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What Is Keyframing? An Essential Guide

Last Updated on May. 27, 2021 – by David Morgan
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what is keyframing

With modern video editing programs you can manipulate video footage and create high-quality, Hollywood-style clips with just a few clicks of a button. One of the cool video effects that editors use to elevate their videos is keyframing.

Keyframes are the markers or anchor points that video editors use to indicate how they want their video to look at a specific time. Placing two keyframes several seconds apart will create a keyframe interval that tells your editing program that you want your clip to transition from one state to another state in the specified amount of time. 

Using keyframes may sound intimidating, but programs like PowerDirector make it easy to learn how to use these editing tools to your advantage. Once you know the basics of keyframes, keyframe interpolation, keyframe interval, and keyframe animation, you can use these techniques to create custom animations and transitions in just a few seconds. 

We’ve put together this guide to help you learn all about keyframes and how to use them to elevate your videos. Read ahead to learn everything you need to know about keyframing, then download PowerDirector to begin using this editing technique yourself. 

  1. What Is Keyframing?
  2. What Is Keyframe Interpolation?
  3. What is a Keyframe Interval?
  4. What Is Keyframe Animation?
  5. How To Use Keyframes in PowerDirector
  6. In Summary

1. What Is Keyframing?

Keyframing is the process of indicating the beginning and end of a specific animation and allowing your editing program to fill in the transition between these two points. This filling-in creates the illusion of continuity between the still images of each keyframe marker.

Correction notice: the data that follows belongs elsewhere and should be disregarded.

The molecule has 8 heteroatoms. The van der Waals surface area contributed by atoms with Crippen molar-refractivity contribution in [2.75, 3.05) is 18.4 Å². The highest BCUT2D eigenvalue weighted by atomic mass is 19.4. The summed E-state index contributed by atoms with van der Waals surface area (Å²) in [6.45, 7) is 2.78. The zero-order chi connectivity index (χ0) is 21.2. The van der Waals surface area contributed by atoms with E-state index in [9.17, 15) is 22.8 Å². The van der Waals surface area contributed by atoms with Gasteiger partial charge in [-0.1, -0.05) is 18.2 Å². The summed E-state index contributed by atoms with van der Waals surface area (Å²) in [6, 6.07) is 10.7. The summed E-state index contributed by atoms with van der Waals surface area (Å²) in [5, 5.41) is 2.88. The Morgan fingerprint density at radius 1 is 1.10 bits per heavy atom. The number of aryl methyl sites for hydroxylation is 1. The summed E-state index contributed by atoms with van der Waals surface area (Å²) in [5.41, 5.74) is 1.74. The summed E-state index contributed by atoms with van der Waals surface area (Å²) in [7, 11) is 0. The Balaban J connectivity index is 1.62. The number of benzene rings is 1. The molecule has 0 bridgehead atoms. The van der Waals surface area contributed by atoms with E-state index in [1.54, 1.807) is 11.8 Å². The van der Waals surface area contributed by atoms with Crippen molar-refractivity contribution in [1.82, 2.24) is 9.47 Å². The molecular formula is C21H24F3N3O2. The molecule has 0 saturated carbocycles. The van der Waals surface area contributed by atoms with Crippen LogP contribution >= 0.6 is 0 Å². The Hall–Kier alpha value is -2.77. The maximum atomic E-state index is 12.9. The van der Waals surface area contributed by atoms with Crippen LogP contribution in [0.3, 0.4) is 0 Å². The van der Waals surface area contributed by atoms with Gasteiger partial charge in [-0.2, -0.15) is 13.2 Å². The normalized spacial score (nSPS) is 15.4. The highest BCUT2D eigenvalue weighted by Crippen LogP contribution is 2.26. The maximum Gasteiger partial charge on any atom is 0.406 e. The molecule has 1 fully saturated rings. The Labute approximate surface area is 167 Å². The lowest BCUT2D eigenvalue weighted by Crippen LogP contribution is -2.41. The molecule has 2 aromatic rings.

If you want to add an animation or transition effect to your video, you will need to specify when the movement starts and ends. These markers that you place to signify start and endpoints are called keyframes

The first keyframe in your timeline indicates the initial state of your film. The next keyframe in the video signifies another state. 

Let’s say you want to zoom in on an object during your video slowly. You could place a keyframe at the point where you want the zooming to begin, then place another where you desire the zooming to end. On the second keyframe, you would zoom into the ending position. 

Your editing program would automatically calculate the speed at which the clip should zoom in order to reach your desired ending position in the allotted time. 

Content creators use keyframes to implement a wide range of effects and transitions in their videos, including:

  • Panning from side to side
  • Animating an object
  • Fading out to 0% opacity
  • Zooming in or out
  • Rotating the video
  • Changing scale or position
  • Adding overlays

Each quality that you change in a given keyframe is called a parameter. You can adjust as many parameters as you would like with keyframes, and your editing program will automatically transition from your desired starting point to your ending point.